Coeliacs abroad: Florence

Molly in Piazza del Duomo, Florence, Italy.

I recently visited Italy for the first time. I met my parents in Florence, where we stayed in a charming, convenient Airbnb for four nights (Friday to Tuesday).

I was excited about the culture but slightly apprehensive about what three coeliacs would eat in the land of wheat pasta and pizza. As with Amsterdam, I researched places beforehand and we managed well.

Here are some highlights from our trip.

Places to go

Istituto degli Innocenti

This was a surprise favourite. The Innocenti was founded in the 15th century to offer care for abandoned and orphaned children. The museum charts the history of the centre, using interactive screens and personal items to highlight individual stories. I received free admission because I’m an arts student, so remember your ID if you’re eligible.

Galleria dell’Accademia

An impressive building, home to Michelangelo’s David and other notable works. Book in advance online to reduce queueing times.

Statues at Galleria dell'Accademia, Florence, Italy.
A cheeky pose at the Accademia.

Galleria degli Uffizi

Another beautiful example of Renaissance architecture, the Uffizi is one of the world’s oldest art galleries. It’s extremely popular, so again I advise booking in advance. I loved seeing Botticelli’s The Birth of Venus.

View from the Uffizi Gallery Courtyard in Florence, Italy.

Basilica di Santa Croce

This Church features the tombs of Michelangelo and Galileo. It also houses The Liberty of Poetry monument by Pio Fedi, thought to be an inspiration for the Statue of Liberty in New York. The stain glass windows and courtyards are worth admiring. We arrived early to avoid queueing in the afternoon heat, which worked well.

Giardino di Boboli

A ten minute walk uphill from Ponte Vecchio, the gardens form part of the Palazzo Pitti. This peaceful outdoor space offers beautiful views of the city and beyond. The stairs across many levels are challenging, so you may need to call ahead to enquire about wheelchair and pushchair access.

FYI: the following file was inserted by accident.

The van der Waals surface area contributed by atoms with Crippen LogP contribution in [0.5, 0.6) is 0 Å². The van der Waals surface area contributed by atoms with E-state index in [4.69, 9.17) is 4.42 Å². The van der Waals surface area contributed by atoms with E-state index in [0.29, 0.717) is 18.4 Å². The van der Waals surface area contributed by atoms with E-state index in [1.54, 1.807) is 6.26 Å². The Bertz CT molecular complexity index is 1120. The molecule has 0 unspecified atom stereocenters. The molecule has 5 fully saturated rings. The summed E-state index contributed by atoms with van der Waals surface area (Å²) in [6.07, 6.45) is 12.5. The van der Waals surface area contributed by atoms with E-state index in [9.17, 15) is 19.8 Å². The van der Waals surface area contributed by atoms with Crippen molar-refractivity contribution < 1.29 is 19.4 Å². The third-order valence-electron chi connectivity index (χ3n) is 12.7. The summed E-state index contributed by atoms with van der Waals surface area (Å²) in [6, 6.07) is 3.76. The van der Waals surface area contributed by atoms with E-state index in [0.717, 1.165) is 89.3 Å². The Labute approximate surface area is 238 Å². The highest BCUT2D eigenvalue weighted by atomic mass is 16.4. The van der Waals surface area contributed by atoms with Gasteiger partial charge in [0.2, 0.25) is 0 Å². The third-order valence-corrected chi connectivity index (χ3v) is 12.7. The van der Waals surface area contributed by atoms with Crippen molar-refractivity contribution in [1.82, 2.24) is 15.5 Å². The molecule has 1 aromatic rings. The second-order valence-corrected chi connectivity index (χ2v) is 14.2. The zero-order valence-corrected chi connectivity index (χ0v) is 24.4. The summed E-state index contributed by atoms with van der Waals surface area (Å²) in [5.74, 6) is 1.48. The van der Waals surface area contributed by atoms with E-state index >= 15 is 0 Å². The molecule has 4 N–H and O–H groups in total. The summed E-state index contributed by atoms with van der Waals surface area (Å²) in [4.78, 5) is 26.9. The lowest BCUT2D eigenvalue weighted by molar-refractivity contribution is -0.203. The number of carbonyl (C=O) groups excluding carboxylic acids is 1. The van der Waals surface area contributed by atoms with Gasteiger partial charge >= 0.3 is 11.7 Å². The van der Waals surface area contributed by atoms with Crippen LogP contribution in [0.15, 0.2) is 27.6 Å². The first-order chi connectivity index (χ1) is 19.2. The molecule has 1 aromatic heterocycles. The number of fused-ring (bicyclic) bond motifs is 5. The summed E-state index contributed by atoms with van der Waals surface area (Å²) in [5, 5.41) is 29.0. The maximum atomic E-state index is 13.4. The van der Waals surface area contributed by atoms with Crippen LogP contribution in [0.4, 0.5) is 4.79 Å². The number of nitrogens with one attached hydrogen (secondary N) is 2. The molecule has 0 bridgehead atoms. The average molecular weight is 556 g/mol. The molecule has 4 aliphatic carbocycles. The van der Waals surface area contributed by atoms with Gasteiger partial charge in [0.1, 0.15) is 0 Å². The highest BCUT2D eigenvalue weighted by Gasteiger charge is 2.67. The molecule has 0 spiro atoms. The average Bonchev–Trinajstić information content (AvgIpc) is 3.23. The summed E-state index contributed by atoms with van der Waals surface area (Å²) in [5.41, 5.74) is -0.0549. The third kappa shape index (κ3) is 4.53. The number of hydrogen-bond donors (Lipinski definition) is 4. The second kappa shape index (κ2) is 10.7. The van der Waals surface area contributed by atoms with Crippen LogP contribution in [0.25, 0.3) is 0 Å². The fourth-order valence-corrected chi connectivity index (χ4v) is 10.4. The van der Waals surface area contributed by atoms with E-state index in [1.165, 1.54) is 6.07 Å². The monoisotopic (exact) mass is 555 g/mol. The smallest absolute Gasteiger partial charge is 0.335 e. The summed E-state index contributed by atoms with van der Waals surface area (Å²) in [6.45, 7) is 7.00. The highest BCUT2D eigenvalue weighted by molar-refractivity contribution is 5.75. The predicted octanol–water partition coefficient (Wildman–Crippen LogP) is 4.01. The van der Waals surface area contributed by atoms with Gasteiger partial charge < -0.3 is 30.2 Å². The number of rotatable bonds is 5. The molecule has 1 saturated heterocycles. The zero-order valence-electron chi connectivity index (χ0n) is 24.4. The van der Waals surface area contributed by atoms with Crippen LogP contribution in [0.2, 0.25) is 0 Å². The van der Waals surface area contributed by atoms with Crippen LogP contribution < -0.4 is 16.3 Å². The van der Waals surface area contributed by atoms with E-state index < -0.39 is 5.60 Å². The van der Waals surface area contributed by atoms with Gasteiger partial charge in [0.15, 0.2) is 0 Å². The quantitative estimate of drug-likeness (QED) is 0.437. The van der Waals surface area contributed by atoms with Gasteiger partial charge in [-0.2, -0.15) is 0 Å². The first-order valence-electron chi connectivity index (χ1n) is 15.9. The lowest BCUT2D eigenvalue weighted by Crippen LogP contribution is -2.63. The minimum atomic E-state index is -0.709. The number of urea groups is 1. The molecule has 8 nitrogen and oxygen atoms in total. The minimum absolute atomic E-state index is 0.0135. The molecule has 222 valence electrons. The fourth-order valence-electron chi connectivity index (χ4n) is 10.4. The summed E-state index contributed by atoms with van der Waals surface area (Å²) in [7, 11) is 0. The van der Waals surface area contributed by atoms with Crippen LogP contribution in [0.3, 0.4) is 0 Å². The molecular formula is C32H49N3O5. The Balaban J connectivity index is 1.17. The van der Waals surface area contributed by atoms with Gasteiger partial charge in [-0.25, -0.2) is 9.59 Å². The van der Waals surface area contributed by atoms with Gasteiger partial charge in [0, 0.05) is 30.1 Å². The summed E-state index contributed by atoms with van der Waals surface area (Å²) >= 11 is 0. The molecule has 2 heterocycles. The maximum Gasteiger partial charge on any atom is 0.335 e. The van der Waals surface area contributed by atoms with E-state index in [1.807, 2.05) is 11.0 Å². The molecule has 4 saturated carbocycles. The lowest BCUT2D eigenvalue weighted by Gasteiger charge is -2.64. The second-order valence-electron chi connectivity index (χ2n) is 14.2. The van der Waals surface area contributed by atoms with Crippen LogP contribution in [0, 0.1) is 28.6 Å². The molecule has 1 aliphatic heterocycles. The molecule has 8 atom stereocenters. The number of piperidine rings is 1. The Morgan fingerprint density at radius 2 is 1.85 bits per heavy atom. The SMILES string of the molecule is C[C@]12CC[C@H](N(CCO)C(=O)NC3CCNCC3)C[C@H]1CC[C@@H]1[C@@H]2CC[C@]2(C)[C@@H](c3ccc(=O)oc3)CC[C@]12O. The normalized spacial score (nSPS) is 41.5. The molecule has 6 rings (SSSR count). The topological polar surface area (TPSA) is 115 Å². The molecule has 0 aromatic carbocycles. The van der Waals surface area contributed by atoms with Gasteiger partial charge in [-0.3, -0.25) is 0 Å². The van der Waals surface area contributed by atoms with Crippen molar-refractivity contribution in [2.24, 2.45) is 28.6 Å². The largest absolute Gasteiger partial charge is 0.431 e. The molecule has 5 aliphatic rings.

A view of central Florence and the Tuscan hills from Giardino di Boboli.

Places to eat

Ciro & Sons

This family business makes amazing gluten free pizza, reassuringly cooked in a separate oven. Their fluffy crusts are the result of a secret recipe. I had the Marinara – their award winning gluten free base with a rich tomato sauce, oregano and generous chunks of garlic, plus mushrooms and onions. The service was lovely too. I suggest booking ahead to secure an evening table.

Pizza Marinara at Ciro & Sons, Firenze.
I’m still thinking about it.

Ristorante Lorenzo de’ Medici

This place, opposite Ciro & Sons and just a few minutes from the Airbnb, offers good food and friendly service. I enjoyed the Vegetariana pizza without cheese.

Pizza Vegetariana at Ristorante Lorenzo de' Medici.

Hostaria il Desco

Approved by the Italian Coeliac Association, this place offers a range of gluten free options, including delicious bread. I created a vegan meal from a few side dishes – Tuscan beans, roasted potato slices and broccoli. The friendly team, quiet jazz music, air conditioning, white walls and artwork offer a pleasant atmosphere close to Ponte Vecchio and other sights.

Gluten free / senza glutine bread at Hostaria il Desco, Florence, Italy.

Gelateria Grom

Grom is a gelato chain with a commitment to gluten free options and sustainable business. We visited the store near the Duomo twice. I recommend the lampone (raspberry) and pesca (peach) sorbets.

Lampone / raspberry and pesca / peach sorbet from Gelateria Grom.

We loved staying in Florence. Four days felt like the perfect amount of time to explore the city. I’d recommend longer if you want to visit the surrounding countryside too.

I now feel more confident about going to different areas of Italy in the future. Do you have any other coeliac-friendly recommendations? Please let me know in a comment or on Twitter.

Thanks for reading!

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